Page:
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UOB Debt Consolidation Plan
on UOB's website
DBS Debt Consolidation
on DBS's website
OCBC Debt Consolidation Plan
on OCBC's website
Standard Chartered Debt Consolidation Plan
on Standard Chartered's website
BOC Debt Consolidation Plan
on BOC's website
Citi Debt Consolidation Plan
on Citibank's website
HSBC Debt Consolidation Plan
on HSBC's website
A debt consolidation plan or DCP takes all of your unsecured debts and consolidates them into one plan. It is a great option for those with bad debt and a low credit score.
Your lender will pay off all of your unsecured loans and then set up a repayment plan with you directly. The interest rate will be lower than most of the debts you had to begin with, but you will have to pay an extra fee of roughly 5%.
You can get up to a full year of salary consolidated at once and set up a repayment scheme between 3 and 10 years of tenure.
The first question to ask yourself is how long you want to take to repay your debt. You can choose anywhere from a year to ten years.
After that, consider how much your total plan will be, including interest rates, extra fees, etc. Make sure to check the terms and conditions carefully to ensure that your new loan arrangements will save you money.
|Debt Consolidation Plan||Best For|
|Standard Chartered Debt Consolidation Plan||Low Monthly Installments||Apply Now|
|HL Bank Debt Consolidation Plan||Flexible Tenure||Apply Now|
|Lending Bee||Easy Application||Apply Now|
|Citi Debt Consolidation Plan||No Processing Fee||Apply Now|
|POSB Debt Consolidation Plan||Fixed Monthly Payment||Apply Now|
Obviously, the first thing to look for in a DCP is a low interest rate. Consider the length of tenure as well. Once you know the answer to these questions, all you need to do is pick the bank that has what you need.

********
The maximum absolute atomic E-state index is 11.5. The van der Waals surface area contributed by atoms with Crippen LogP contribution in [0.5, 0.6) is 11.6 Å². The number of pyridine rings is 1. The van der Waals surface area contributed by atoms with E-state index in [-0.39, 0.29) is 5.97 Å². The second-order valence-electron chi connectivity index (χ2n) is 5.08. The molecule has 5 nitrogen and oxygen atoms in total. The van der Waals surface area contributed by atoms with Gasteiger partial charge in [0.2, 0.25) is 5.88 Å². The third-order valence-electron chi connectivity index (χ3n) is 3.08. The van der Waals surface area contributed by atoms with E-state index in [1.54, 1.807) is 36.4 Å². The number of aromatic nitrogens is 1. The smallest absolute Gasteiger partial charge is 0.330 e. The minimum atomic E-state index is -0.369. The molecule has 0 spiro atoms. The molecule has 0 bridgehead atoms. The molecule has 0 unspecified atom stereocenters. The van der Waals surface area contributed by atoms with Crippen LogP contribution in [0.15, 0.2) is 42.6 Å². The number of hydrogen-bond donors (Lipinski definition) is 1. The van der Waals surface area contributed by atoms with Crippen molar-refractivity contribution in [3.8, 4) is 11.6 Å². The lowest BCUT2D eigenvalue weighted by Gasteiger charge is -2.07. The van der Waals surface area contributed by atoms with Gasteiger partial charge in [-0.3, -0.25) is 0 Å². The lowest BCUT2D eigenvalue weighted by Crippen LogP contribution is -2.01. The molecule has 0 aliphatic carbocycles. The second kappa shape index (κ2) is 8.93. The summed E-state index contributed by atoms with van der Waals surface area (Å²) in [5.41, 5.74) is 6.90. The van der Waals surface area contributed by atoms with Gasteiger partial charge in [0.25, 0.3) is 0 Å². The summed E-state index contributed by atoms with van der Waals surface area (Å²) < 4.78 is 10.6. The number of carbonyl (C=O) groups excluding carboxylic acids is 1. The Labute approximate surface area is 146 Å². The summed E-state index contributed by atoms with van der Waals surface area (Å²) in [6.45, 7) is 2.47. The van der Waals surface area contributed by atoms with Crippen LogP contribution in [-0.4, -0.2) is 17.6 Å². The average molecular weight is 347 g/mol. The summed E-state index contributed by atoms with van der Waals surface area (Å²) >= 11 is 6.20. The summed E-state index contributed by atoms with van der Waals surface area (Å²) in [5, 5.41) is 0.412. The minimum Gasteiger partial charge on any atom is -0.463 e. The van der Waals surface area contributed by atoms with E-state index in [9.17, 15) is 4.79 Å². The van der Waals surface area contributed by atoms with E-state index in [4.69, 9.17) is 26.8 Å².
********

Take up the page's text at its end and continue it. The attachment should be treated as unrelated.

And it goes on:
For a start, you need to be a Singapore national or permanent resident. You will also need an annual income between $20,000 and $120,000 with a net worth below $2,000,000. Certain banks may have additional requirements.
A debt consolidation plan helps you get out of a large amount of unsecured debt. Instead of paying a variety of high interest rates, you can pay it all together with an average or low interest rate. You can get a DCP from a lender that you are not directly connected to as well. Debt consolidation plans also provide flexible repayment options.
You will have to consider a few extra fees and charges, such as the following:
A DCP will impact your credit score in the same way any other loan repayment would. It will improve your credit score if you make repayments on time and reduce it if you don’t.
If your total unsecured debts exceed 12 months of your salary, you will not be able to place it all into one DCP. On top of this, your credit score may also affect your interest rate. Lower interest rates may be offered to people with better credit scores.
Before making any decision about a debt consolidation plan, check the current interest rates of each lender. Since you will be paying this interest rate for the entire duration of your loan, you want to get as low as possible.